Wednesday, April 30, 2008

Rethinking Resource Infrastructure

By: Natasha Harper, Katie Adee, and James Baldauf

This project proposes a mobile collection and sequestration system that searches the terrain for methane rich permafrost deposits while leaving behind "off-the-grid" settlements across the Arctic landscape.

In light of the current climate crisis, we began looking at ways in which architecture could serve a more fundamental role in the issue of sustainability. As permafrost (perennially frozen soil) melts, it releases methane into the atmosphere. Methane, is 30 times more effective than carbon dioxide as a greenhouse gas. However, hidden within the permafrost is what is known as gas hydrate. Gas hydrates are gasses trapped within the crystalline structure of ice. Methane is a potential clean-burning energy source 2x larger than that of all other fossil fuel reserves. In our thesis project, we chose to capitalize on this naturally occurring phenomenon by collecting the methane for use as a new energy source while using the infrastructure erected as the bones for new communities that would be energy self-sustaining.

lifespan of the collection system

lifespan of the residue system

sectional drawing of the stages of inflation during the collection phase

stills from animation depicting the movement, growth, and residue of the energy collection system

plans at both ground level and platform level of new settlement

physical model of settlement

physical model of the collector

physical model of potential settlement looking at flexibility between spaces

physical model of creeper (earlier study)

Tuesday, April 29, 2008

Although it would be too late for any of us to reap the benefits, I think Hanrahan should get Nicholas Ronco to install one of his Yelo centers in Higgins.

Friday, April 18, 2008

Biomimetics: Design by Nature

An electron micrograph reveals sharkskin’s secret to speed: tooth-like scales called dermal denticles. Water “races through the microgrooves without tumbling,” says shark researcher George Burgess, reducing friction. “It’s like a fast-moving river current versus the gurgling turbulence of a shallow stream.” The scales also discourage barnacles and algae from glomming on—an inspiration for synthetic coatings that may soon be applied to Navy ship hulls to reduce such biofouling.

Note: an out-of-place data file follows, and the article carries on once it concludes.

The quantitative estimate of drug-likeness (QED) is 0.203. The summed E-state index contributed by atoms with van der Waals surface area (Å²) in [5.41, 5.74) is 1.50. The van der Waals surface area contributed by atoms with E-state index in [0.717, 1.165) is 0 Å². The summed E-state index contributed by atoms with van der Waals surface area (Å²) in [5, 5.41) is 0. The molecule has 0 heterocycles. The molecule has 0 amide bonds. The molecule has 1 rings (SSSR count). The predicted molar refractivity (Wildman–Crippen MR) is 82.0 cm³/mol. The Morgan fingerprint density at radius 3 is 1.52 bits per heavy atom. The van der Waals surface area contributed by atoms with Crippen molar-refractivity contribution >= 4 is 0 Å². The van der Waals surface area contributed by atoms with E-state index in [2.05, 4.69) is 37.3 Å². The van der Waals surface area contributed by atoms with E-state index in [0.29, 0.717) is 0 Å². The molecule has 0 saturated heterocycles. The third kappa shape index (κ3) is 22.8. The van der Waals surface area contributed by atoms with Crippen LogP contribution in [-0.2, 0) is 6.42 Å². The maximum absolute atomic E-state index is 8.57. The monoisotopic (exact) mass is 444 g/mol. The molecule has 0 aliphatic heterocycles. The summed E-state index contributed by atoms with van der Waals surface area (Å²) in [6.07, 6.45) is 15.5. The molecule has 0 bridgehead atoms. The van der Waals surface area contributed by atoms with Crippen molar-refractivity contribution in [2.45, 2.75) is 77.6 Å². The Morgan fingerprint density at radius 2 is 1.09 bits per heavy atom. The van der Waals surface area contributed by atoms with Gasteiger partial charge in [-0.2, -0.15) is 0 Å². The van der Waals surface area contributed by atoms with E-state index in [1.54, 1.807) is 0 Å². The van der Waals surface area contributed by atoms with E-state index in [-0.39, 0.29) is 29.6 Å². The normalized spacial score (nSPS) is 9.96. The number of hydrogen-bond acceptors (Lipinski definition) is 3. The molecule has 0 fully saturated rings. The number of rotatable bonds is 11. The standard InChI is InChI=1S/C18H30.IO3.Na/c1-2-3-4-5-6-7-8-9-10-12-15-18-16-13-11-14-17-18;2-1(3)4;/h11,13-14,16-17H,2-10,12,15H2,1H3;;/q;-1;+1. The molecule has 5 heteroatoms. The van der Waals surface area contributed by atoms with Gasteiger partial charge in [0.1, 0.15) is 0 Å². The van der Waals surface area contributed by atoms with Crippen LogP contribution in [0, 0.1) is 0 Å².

What has fins like a whale, skin like a lizard, and eyes like a moth? The future of engineering.

via> National Geographic (April 2008)

Wednesday, April 16, 2008

Green Gasoline Created From Biomass

‘Green Gasoline’ is a liquid identical to regular gasoline in energy, but made from biomass sources such as poplar trees and switchgrass. Researchers seem to have finally discovered a way to create this sort of fuel, that could be of tremendous help to the U.S. economy, eliminating the need to import expensive oil supplies and the need to grow corn for producing ethanol.

Chemical engineer George Huber from the National Science Foundation and two of his graduate students presented the first direct conversion of plant cellulose into gasoline components. The study shows the steps can run sequentially without purification or complex separation processes between reactors.

Huber says that future biofuels will be similar to gasoline in the chemical composition and that the challenge is to produce efficient fuels from biomass that would integrate in the existing infrastructure. The understanding of the chemical reactions used in this process is likely to design more efficient ways to commercialize green gasoline.

Tuesday, April 8, 2008

Redwing Reef

File under unintended consequences of success. The artificial reef off the coast of Delaware made of decommissioned New York subway cars is apparently too successful resulting in great demand for the cars. They are such a productive habitat for sea life that they attract fishing, larger open water species like tuna, and theft of traps from competing fishermen.

NY Times article here. And slideshow.

Local River


Local River is the "home storage unit for fish and greens" as conceived by Mathieu Lehanneur with Anthony van den Bossche. Inspired by the Locavores, a group of culinary adventurers who eat foods produced in a radius of 100 miles around their city, Local River anticipates the growing influence of this group (the word 'locavore' made its first appearance in an American dictionary in 2007) by proposing a home storage unit for live freshwater fish combined with a mini vegetable patch. This DIY (GYO?) fish-farm-cum-kitchen-garden is based on the principle of aquaponics coupled with the exchange and interdependence of two living organisms - plants and fish. The plants extract nutrients from the nitrate-rich dejecta of the fish. In doing so they act as a natural filter that purifies the water and maintains a vital balance for the eco-system in which the fish live. The same technique is used on large-scale pioneer aquaponics/fish-farms, which raise tilapia (a food fish from the Far East) and lettuce planted in trays floating on the surface of ponds. From April 25th to June 21st 2008 at Artists Space.